Old Federal Campground on Lake Lanier. Blue sky, lake and shoreline are shown.

Hall County Parks and Leisure Services will co-manage Old Federal Campground.

The Corps of Engineers at Lake Lanier is the first in the nation to develop ways to help keep parks and campgrounds around Lake Lanier open. Under Partner Operations Plans with both Hall County and Dawson County, six parks will now have shared management and operational costs.

“Several years ago Congress approved the mechanism to partner with local jurisdictions under (Challenge Cost-Sharing) Cooperative Management Agreements to divert operational costs by partnering with local jurisdictions and to help keep revenues generated by the parks local,” said Tim Rainey, operations project manager of the Lanier Project Management Office. “Our new partnerships with Hall County Parks and Leisure Services and Dawson County Parks and Recreation are the first such agreements in the country.”

The Challenge Cost-Sharing Cooperative Management Agreements allow non-federal public entities the opportunity to take over certain aspects of park and campground management and operation, including each campgrounds’ reservation system, handling grounds maintenance, gate staffing and trash removal.

“In return, the Corps will continue with facility maintenance, park ranger patrols, provide and pay for utilities, such as electricity and water, and enforce regulations and safety issues,” Rainey said.

The key, Rainey said, is that all fees at these campgrounds and parks will now be collected by the specific local jurisdiction partner.

“For years, all fees the Corps collected at the parks have gone into the U.S. Treasury general fund, instead of being included as part of each project’s annual budget,” he said. “Now the jurisdictional partners will be able to collect the fees to use for equipment, supplies, park staffing, and when there’s a surplus, for capital improvements to the parks and campgrounds, keeping the monies collected local.”

The partnerships involve a two-part process: first the jurisdiction enters into a Challenge Cost-Sharing Cooperative Management Agreement, requiring signoff by the Corps’ District Office, in this case, the Commander of the Mobile District. Once the District Commander has executed the agreement, the local Corps of Engineers’ leadership – Lanier Project Management Office – and the local jurisdiction meet to work out terms of Partner Operations Plans.

“Dawson County is very excited to be in this unique partnership with the Corps of Engineers. This co-operative agreement allows Dawson County and the Corps to both have a hand in keeping these beautiful parks operational and maintained,” said Matt Payne, director of Dawson County Parks and Recreation. “Dawson County will also retain all fees brought in for the boat launches and such. All this is made possible by this co-op agreement and comes at very little tax needs from the Dawson County citizens.”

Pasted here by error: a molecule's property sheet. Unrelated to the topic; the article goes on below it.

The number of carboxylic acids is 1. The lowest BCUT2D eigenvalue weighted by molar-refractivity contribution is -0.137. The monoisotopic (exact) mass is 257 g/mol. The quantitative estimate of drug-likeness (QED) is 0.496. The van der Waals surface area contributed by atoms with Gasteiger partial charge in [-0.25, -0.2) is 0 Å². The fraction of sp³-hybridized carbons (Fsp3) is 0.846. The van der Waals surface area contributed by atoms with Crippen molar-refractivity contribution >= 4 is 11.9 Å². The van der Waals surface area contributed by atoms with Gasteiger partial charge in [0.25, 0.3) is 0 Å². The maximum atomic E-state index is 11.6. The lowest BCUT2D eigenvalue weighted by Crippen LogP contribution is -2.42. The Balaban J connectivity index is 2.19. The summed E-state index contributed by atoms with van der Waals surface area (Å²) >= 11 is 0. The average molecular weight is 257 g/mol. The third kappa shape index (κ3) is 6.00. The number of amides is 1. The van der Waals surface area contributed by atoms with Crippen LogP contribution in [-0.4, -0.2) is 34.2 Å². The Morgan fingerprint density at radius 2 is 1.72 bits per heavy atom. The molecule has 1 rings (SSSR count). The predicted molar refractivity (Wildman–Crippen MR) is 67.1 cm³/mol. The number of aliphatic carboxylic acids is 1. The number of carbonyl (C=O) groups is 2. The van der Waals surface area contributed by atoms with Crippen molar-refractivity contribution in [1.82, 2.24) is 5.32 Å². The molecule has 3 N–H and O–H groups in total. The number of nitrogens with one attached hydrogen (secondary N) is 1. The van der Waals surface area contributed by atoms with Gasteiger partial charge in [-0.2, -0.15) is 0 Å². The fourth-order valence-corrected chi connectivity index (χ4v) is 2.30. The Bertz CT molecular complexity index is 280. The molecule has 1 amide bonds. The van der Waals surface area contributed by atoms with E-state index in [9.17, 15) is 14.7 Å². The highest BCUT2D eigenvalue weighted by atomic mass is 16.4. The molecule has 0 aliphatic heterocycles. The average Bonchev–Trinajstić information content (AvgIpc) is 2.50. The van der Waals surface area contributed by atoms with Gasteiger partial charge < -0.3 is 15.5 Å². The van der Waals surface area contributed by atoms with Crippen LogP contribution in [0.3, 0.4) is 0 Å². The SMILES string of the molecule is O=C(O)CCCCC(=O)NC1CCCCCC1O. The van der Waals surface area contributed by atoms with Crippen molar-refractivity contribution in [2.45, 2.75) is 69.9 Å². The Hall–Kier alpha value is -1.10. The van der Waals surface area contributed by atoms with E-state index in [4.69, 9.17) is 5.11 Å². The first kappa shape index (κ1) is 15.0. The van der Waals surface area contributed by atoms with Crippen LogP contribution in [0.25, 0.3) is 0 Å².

Dawson County and the Corps have agreed to work together for Toto Creek Multipurpose Park, plus Thompson Creek and Nix Bridge Day-Use parks.

Hall County Parks and Leisure Services will co-manage three campgrounds: Bolding Mill, Duckett Mill and Old Federal Campground.

“This agreement is an opportunity for Hall County Parks and Leisure to provide excellent local government services to citizens by helping to maintain parks that are already used and frequented by Hall County residents,” Hall County Parks and Leisure Director Brent Holloway said. “It’s a chance for us to step in and manage the day-to-day operations of these campgrounds and continue to provide services to our residents and visitors.”

A third agreement is in process between the Corps of Engineers and Forsyth County.

All three are expected to be rolled out in advance of the 2024 park and campground opening schedule this spring. The Corps of Engineers will retain ownership of all six facilities.

“As budgets have continued to remain flat it has become more difficult for the Corps to maintain our historic levels of service for all the recreation areas we operate,” Rainey said. “This is a win-win-win for the public, residents and visitors, these local jurisdictions and the Corps of Engineers.”

Photo: courtesy Recreation.gov